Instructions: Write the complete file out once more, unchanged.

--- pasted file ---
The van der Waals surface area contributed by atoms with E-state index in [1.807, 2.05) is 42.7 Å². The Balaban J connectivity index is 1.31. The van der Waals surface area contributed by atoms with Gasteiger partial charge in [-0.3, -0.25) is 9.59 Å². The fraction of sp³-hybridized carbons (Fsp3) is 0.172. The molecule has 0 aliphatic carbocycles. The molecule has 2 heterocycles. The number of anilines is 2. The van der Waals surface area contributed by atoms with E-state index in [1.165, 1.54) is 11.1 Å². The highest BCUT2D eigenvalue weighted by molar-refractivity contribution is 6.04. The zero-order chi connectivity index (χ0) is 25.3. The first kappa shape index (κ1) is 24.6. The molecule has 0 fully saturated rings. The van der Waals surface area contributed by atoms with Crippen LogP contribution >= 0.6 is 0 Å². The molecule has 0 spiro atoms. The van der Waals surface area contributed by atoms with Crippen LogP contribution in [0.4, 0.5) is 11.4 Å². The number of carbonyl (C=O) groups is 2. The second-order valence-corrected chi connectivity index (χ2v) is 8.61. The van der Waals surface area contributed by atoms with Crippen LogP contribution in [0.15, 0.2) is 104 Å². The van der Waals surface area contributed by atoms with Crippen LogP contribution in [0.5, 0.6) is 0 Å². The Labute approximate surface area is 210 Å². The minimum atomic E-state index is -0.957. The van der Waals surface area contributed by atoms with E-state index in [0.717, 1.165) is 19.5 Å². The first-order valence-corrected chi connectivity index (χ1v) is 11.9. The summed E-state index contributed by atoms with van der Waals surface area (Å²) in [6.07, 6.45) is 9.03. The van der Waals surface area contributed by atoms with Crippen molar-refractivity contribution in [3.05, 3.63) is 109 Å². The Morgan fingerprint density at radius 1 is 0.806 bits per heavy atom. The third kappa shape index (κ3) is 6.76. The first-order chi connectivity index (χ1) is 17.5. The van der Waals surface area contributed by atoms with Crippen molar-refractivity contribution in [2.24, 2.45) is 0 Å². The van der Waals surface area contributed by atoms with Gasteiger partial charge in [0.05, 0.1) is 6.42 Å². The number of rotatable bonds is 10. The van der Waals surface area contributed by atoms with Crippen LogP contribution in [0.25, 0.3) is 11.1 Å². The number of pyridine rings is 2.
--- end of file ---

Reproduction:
The van der Waals surface area contributed by atoms with E-state index in [1.807, 2.05) is 42.7 Å². The Balaban J connectivity index is 1.31. The van der Waals surface area contributed by atoms with Gasteiger partial charge in [-0.3, -0.25) is 9.59 Å². The fraction of sp³-hybridized carbons (Fsp3) is 0.172. The molecule has 0 aliphatic carbocycles. The molecule has 2 heterocycles. The number of anilines is 2. The van der Waals surface area contributed by atoms with E-state index in [1.165, 1.54) is 11.1 Å². The highest BCUT2D eigenvalue weighted by molar-refractivity contribution is 6.04. The zero-order chi connectivity index (χ0) is 25.3. The first kappa shape index (κ1) is 24.6. The molecule has 0 fully saturated rings. The van der Waals surface area contributed by atoms with Crippen LogP contribution >= 0.6 is 0 Å². The molecule has 0 spiro atoms. The van der Waals surface area contributed by atoms with Crippen LogP contribution in [0.4, 0.5) is 11.4 Å². The number of carbonyl (C=O) groups is 2. The second-order valence-corrected chi connectivity index (χ2v) is 8.61. The van der Waals surface area contributed by atoms with Crippen LogP contribution in [0.15, 0.2) is 104 Å². The van der Waals surface area contributed by atoms with Crippen LogP contribution in [0.5, 0.6) is 0 Å². The Labute approximate surface area is 210 Å². The minimum atomic E-state index is -0.957. The van der Waals surface area contributed by atoms with E-state index in [0.717, 1.165) is 19.5 Å². The first-order valence-corrected chi connectivity index (χ1v) is 11.9. The summed E-state index contributed by atoms with van der Waals surface area (Å²) in [6.07, 6.45) is 9.03. The van der Waals surface area contributed by atoms with Crippen molar-refractivity contribution in [3.05, 3.63) is 109 Å². The Morgan fingerprint density at radius 1 is 0.806 bits per heavy atom. The third kappa shape index (κ3) is 6.76. The first-order chi connectivity index (χ1) is 17.5. The van der Waals surface area contributed by atoms with Crippen molar-refractivity contribution in [2.24, 2.45) is 0 Å². The van der Waals surface area contributed by atoms with Gasteiger partial charge in [0.05, 0.1) is 6.42 Å². The number of rotatable bonds is 10. The van der Waals surface area contributed by atoms with Crippen LogP contribution in [0.25, 0.3) is 11.1 Å². The number of pyridine rings is 2.